Treatment and physical conditions in prisons and detention centers were often harsh and life threatening, most notably in state-level prisons, due to corruption, overcrowding, prisoner abuse, alcohol and drug addiction, and loss of security and control.
Physical Conditions: According to the National Security Commission (CNS, formerly known as the Secretariat of Public Security), as of June there were 254,641 prisoners, approximately 27 percent above capacity, in 386 facilities, consisting of 17 federal prisons, 293 state-level facilities, and 76 municipal facilities. An estimated 95 percent of inmates were men. The official number of juvenile inmates was unknown on a national level due to the decentralized recordkeeping for juvenile inmates.
Health and sanitary conditions were poor, and most prisons did not offer psychiatric care. Prisons often were staffed with poorly trained, underpaid, and corrupt correctional officers, and authorities occasionally placed prisoners in solitary confinement indefinitely. Prisoners often had to bribe guards to acquire food, medicine, and other necessities. Authorities held pretrial detainees together with convicted criminals. Prison overcrowding continued to threaten health and life, particularly in the state of Baja California, where the state sought to address its high incarceration rate (nearly three times the national average) through a combination of increasing facility capacity, early parole, and transfer of federal prisoners to facilities elsewhere. The CNDH noted a lack of access to adequate health care was a significant problem. Prisoners generally had access to potable water. Food quality and quantity varied by facility, with internationally accredited prisons generally having the highest standards.
The CNDH continued to report conditions for female prisoners were inferior to those for men, particularly for women who lived with their children in prison, due to a lack of appropriate living facilities and specialized medical care. There were reports women who lived with their children in prison did not receive extra food or assistance. There continued to be reports of physical and sexual abuse of female detainees. A CNDH report released in June 2013 found prison conditions for female inmates did not meet national or international human rights standards. Specifically, the CNDH stated female inmates were inadequately prepared to return to society, experienced inhuman treatment, lacked appropriate health-care services, and received inferior legal and judicial services. Following the release of the CNDH report, the American Correctional Association (ACA) conferred international accreditation upon two state correctional facilities for women in Chihuahua. As part of its accreditation process, the ACA assesses the facility’s administration and management, staff training, adequacy of medical services, sanitation, use of segregation and detention, incidents of violence, crowding, and provisions of basic services.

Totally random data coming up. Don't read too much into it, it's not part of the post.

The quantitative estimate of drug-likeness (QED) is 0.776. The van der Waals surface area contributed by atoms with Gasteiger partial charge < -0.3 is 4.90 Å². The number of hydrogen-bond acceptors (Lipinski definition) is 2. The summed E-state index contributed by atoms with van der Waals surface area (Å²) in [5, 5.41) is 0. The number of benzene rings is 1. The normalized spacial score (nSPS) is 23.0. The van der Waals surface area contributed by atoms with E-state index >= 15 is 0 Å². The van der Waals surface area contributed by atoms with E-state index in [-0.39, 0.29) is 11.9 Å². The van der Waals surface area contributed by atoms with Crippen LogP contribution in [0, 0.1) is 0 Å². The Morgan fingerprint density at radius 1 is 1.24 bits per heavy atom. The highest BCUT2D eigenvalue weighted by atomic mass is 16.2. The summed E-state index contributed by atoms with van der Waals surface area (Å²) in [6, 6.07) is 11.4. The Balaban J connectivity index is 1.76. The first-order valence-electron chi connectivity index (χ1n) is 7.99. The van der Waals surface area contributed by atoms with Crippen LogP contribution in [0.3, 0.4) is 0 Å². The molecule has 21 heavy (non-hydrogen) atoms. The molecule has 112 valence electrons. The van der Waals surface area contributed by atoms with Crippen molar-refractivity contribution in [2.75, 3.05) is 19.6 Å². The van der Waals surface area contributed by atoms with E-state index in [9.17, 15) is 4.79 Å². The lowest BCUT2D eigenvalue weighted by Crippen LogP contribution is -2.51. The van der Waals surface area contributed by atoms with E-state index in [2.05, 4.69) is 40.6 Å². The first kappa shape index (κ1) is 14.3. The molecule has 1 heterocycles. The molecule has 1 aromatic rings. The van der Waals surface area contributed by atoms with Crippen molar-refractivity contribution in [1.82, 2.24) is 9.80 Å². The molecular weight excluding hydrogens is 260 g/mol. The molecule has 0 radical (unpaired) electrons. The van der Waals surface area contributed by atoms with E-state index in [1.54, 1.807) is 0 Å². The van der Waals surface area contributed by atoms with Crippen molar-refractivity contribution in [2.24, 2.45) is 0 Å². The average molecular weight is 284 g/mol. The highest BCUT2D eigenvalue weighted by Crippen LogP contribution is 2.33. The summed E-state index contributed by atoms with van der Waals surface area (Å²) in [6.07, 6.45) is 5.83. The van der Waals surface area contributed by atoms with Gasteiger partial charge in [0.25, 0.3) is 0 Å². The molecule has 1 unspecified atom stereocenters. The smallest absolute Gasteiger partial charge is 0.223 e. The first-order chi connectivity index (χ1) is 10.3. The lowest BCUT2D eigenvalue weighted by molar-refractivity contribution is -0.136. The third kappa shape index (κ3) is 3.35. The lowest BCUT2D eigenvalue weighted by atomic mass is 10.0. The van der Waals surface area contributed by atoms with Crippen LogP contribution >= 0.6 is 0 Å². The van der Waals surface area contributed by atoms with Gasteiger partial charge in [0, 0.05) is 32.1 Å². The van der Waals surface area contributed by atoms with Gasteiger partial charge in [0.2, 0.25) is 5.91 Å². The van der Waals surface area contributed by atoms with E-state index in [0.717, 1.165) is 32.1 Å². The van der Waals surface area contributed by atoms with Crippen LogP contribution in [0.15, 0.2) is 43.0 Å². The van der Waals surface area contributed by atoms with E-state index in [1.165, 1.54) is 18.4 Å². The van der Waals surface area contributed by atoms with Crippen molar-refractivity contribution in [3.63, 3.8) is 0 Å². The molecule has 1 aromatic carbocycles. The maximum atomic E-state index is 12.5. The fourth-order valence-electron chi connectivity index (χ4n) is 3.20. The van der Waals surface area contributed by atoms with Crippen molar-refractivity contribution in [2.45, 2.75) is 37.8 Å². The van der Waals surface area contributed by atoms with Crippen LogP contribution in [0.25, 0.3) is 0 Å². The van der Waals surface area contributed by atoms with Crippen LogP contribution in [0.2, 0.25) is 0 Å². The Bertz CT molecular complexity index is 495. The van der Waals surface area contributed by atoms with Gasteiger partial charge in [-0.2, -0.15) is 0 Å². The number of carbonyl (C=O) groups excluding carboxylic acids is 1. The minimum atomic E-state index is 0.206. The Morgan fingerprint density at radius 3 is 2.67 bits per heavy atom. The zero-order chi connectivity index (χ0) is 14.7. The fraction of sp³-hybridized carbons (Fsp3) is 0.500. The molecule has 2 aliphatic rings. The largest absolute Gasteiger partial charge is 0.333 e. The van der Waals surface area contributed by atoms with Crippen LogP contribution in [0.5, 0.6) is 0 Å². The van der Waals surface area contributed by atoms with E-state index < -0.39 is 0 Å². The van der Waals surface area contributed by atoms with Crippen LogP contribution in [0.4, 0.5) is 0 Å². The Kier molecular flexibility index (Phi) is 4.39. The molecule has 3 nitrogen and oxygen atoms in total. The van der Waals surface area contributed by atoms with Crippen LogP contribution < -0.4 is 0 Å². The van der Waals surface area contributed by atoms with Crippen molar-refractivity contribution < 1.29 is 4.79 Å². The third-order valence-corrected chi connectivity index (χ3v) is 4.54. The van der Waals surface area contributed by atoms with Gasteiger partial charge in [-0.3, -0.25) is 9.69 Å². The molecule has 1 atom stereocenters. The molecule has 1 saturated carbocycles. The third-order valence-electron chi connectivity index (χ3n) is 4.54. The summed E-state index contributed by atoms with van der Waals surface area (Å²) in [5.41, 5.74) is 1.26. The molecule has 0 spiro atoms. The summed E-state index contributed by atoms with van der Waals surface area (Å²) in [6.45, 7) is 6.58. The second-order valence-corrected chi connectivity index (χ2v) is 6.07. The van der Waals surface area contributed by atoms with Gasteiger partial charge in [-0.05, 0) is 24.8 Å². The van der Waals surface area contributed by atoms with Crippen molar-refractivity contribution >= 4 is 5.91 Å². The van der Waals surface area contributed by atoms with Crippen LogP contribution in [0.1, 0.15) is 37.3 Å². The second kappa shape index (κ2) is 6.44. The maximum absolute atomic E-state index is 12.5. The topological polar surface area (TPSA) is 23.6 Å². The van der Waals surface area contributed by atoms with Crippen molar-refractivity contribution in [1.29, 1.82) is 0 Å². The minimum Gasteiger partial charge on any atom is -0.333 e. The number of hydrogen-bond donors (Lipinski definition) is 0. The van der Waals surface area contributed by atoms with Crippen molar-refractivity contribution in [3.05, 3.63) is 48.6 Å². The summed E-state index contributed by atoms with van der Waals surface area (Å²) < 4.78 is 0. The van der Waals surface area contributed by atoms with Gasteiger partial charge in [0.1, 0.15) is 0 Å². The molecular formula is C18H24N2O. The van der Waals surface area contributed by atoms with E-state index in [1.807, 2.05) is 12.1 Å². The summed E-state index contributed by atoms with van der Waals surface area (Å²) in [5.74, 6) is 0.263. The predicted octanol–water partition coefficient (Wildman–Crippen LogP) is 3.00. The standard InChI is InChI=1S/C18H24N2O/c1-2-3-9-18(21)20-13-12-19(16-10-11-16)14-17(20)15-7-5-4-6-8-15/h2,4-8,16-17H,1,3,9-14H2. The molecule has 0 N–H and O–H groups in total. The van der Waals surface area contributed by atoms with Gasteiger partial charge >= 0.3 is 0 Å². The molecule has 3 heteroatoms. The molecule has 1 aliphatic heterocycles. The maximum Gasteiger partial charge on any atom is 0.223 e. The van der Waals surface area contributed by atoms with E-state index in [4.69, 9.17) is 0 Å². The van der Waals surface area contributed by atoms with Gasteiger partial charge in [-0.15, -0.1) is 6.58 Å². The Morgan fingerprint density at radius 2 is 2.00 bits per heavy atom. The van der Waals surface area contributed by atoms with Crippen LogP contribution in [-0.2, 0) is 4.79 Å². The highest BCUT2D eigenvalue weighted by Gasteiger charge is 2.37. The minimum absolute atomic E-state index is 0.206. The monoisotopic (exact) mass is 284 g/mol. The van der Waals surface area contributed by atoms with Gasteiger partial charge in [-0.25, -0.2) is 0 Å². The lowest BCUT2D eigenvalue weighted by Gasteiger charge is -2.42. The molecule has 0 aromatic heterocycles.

In 2012 the CNDH reported organized crime controlled 60 percent of prisons. It indicated prisons in the Federal District and the states of Mexico, Tamaulipas, Nuevo Leon, Quintana Roo, Oaxaca, Guerrero, Tabasco, and Nayarit had the worst prison conditions.
Administration: There were improvements in recordkeeping in the federal prison system, largely due to a transition from a paper file system to electronic recordkeeping. At some state prisons, recordkeeping remained inadequate. Some states instituted mechanisms for alternative justice, including drug diversion courts, for nonviolent offenders.
Prisoners and detainees generally had reasonable access to visitors and could observe religious practices. While prisoners and detainees could lodge complaints about human rights violations, access to justice was inconsistent, and authorities generally did not publicly release the results of investigations. The CNDH has an ombudsman dedicated to prison problems, but it does not provide legal representation for prisoners.
Independent Monitoring: The government permitted independent monitoring of prison conditions by the International Committee of the Red Cross, the CNDH, and state human rights commissions. As of August 31, the CNDH made 127 visits to prisons, 282 visits to detention centers, and one visit to a military prison to monitor conditions.
Independent monitors are generally limited to making recommendations to authorities to improve prison conditions. The federal system made some improvements based on these recommendations.
Improvements: The federal government opened two new prisons in Durango and Chiapas, each with a capacity of 2,500 prisoners. As of September, four additional facilities were under construction. The additional capacity alleviated some of the overcrowding in state prisons holding federal prison inmates. Both federal and state facilities continued to seek international accreditation from the ACA, which requires demonstrated compliance with a variety of international standards. As of August 19, eight federal prisons, one federal correctional training academy, eight state prisons in Chihuahua, one state prison in Baja California, and one state prison in the state of Mexico had ACA accreditation. Since beginning the accreditation process, Chihuahua’s prisons experienced sharp decreases in deaths, escapes, and riots. In 2013 there was only one violence-related death in Chihuahua’s prison facilities, compared with 216 deaths in 2010. Four states had opened drug-treatment courts since 2009. The courts enable participants to receive counseling and treatment for their addiction rather than serving time in a correctional facility.